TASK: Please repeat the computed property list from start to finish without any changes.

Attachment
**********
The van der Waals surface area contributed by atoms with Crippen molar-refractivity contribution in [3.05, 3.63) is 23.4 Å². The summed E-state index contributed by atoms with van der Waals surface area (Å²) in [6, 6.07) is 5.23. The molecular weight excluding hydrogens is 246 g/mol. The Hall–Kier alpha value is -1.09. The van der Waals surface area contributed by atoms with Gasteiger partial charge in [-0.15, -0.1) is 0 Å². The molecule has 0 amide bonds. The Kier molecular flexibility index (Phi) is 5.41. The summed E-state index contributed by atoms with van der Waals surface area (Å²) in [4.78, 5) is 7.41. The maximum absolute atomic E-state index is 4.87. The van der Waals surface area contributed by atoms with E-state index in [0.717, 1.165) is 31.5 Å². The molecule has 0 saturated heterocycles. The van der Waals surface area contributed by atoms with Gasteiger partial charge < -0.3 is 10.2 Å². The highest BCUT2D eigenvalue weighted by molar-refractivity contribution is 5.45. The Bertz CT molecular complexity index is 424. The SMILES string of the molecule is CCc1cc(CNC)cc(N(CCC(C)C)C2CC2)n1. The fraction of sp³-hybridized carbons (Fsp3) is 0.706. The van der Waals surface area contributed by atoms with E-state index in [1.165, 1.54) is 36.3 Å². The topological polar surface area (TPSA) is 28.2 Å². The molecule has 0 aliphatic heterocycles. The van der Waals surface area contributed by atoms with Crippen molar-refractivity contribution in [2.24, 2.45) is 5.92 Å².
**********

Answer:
The van der Waals surface area contributed by atoms with Crippen molar-refractivity contribution in [3.05, 3.63) is 23.4 Å². The summed E-state index contributed by atoms with van der Waals surface area (Å²) in [6, 6.07) is 5.23. The molecular weight excluding hydrogens is 246 g/mol. The Hall–Kier alpha value is -1.09. The van der Waals surface area contributed by atoms with Gasteiger partial charge in [-0.15, -0.1) is 0 Å². The molecule has 0 amide bonds. The Kier molecular flexibility index (Phi) is 5.41. The summed E-state index contributed by atoms with van der Waals surface area (Å²) in [4.78, 5) is 7.41. The maximum absolute atomic E-state index is 4.87. The van der Waals surface area contributed by atoms with E-state index in [0.717, 1.165) is 31.5 Å². The molecule has 0 saturated heterocycles. The van der Waals surface area contributed by atoms with Gasteiger partial charge < -0.3 is 10.2 Å². The highest BCUT2D eigenvalue weighted by molar-refractivity contribution is 5.45. The Bertz CT molecular complexity index is 424. The SMILES string of the molecule is CCc1cc(CNC)cc(N(CCC(C)C)C2CC2)n1. The fraction of sp³-hybridized carbons (Fsp3) is 0.706. The van der Waals surface area contributed by atoms with E-state index in [1.165, 1.54) is 36.3 Å². The topological polar surface area (TPSA) is 28.2 Å². The molecule has 0 aliphatic heterocycles. The van der Waals surface area contributed by atoms with Crippen molar-refractivity contribution in [2.24, 2.45) is 5.92 Å².